Right Anterior Insula as the Optimal Treatment-Specific Biomarker Candidate

Expanded view of findings. A, Scatterplot of insular activity from individual subjects in the remitter (REM) and nonresponder (NR) groups. Note: the anterior insula is the only region where the interaction subdivides patients into hypermetabolic (region/whole-brain mean >1.0) and hypometabolic (region/whole-brain mean <1.0) subgroups. B, Correlations of insula activity with percentage of change in Hamilton Depression Rating Scale (HDRS) score in the full cohort of subjects treated with cognitive behavior therapy (CBT) and escitalopram oxalate.

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Significance of right anterior insula activation for mental health intervention
Posted on June 26, 2013
Tegeler CH (1), Gerdes L (2), Lee SW (2), Shaltout H (1).
(1) Wake Forest School of Medicine, Winston-Salem, North Carolina. (2) Brain State Technologies LLC, Scottsdale, Arizona.
Conflict of Interest: Dr. Tegeler reports non-salary research funding from Brain State Technologies LLC in 2011, for a pilot clinical trial. Lee Gerdes and Dr. Lee are employees and shareholders of Brain State Technologies LLC. Dr. Shaltout reports no conflicts of interest.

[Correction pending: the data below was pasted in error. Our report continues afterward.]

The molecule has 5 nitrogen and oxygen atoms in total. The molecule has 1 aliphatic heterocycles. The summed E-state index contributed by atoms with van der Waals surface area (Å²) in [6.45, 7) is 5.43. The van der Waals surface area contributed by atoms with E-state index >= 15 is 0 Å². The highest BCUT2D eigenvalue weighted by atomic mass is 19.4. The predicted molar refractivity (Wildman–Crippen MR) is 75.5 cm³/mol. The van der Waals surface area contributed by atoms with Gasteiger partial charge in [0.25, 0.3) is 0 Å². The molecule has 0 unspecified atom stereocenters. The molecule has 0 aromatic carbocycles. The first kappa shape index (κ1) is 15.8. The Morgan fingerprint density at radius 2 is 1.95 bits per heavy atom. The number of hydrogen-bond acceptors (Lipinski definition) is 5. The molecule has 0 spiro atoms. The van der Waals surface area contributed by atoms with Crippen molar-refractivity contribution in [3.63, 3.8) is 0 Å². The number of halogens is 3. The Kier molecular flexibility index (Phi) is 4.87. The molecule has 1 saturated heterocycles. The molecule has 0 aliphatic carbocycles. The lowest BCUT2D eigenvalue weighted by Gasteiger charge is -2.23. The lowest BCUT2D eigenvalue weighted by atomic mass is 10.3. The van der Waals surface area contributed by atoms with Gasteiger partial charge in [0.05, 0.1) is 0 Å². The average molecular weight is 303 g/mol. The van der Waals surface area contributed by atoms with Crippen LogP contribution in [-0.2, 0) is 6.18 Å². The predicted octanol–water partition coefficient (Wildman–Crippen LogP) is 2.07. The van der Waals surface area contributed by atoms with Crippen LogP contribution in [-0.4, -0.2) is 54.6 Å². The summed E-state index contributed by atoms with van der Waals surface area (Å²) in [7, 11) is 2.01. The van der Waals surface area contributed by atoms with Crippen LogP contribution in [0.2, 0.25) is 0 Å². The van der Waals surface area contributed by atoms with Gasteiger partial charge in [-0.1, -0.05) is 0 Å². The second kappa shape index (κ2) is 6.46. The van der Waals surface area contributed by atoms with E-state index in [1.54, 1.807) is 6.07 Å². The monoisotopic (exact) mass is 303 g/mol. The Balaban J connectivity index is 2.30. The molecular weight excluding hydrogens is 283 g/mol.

We applaud McGrath and colleagues (2013) for exploring the use of brain state as a way to predict differential outcomes from either psychotherapy or medication as treatment for depression. Hypometabolism in the right anterior insula correlated with symptom reduction through cognitive behavioral therapy, whereas hypermetabolism in the right anterior insula correlated with symptom reduction through escitalopram. In their discussion the authors pointed out roles of the anterior insula for interoception, self-awareness, and cognitive control. We wish to highlight additionally that the insulae are loci for lateralized management of autonomic functioning. In particular the right anterior insula regulates sympathetic activity, and the left insula appears to be responsible for parasympathetic activation (Craig 2005; Cechetto et al., 2009; Beissner et al, 2013). Thus it may be that depressed individuals with greater right anterior insular activity have higher sympathetic arousal and are relatively impaired in their capacity to successfully apply cognitive-behavioral strategies. These individuals may preferentially benefit from anti-depressant medications, which can have effects on autonomic tone (Chang et al., 2012). In our own work we have found that hemispheric lateralization of autonomic management may be discerned through surface electroencephalic recordings, with clinical implications. We recently reported on a relationship between heart rate variability and high frequency temporal lobe electroencephalic asymmetry calculated from two-channel, one-minute recordings. Rightward temporal asymmetry correlated with higher heart rate and lower standard deviation of the RR interval (Tegeler et al. 2013). Furthermore in a clinical trial for individuals with insomnia and depressive symptoms we found a trend for auto-calibration of right dominant high frequency temporal activity towards greater symmetry to correlate with insomnia symptom reduction (Gerdes et al., 2013). We are thus excited that data from PET and surface electroencephalic recordings may be converging on a unitary conclusion about the role of lateralized activity in temporal lobe-region structures, for mental health intervention.Beissner F, Meissner K, Bar KJ, and Napadow V. (2013). The autonomic brain: an activation likelihood estimation meta-analysis for central processing of autonomic function. J Neurosci. 33(25): 10503-11.Cechetto DF and Shoemaker JK. (2009). Functional neuroanatomy of autonomic regulation. Neuroimage. 47(3): 795-803.Chang JS, Ha K, Yoon IY, Yoo CS, Yi SH, Her JY, Ha TH, and Park T. (2012). Patterns of cardiorespiratory coordination in young women with recurrent major depressive disorder treated with escitalopram or venlafaxine. Prog Neuropsychopharmacol Biol Psychiatry. 39(1): 136-42.Craig AD. (2005). Forebrain emotional asymmetry: a neuroanatomical basis? Trends Cogn Sci. 9(12): 566-71.Gerdes L, Gerdes P, Lee SW, and Tegeler C. (2013). HIRREM: a non-invasive, allostatic methodology for relaxation and auto-calibration of neural oscillations. Brain Behav. 3(2): 193-205.McGrath CL, Kelley ME, Holtzheimer PE, Dunlop BW, Craighead WE, Franco AR, Craddock RC, and Mayberg HS. (2013). Towards a neuroimaging treatment selection biomarker for major depressive disorder. JAMA Psychiatry. Jun 12: 1-9.Tegeler CH, Lee S, Tegeler C, and Shaltout H. (2013). Correlation between temporal lobe EEG asymmetry and heart rate variability. Neurology. Feb 12, 2013; 80 (Meeting abstracts 1): P03:031.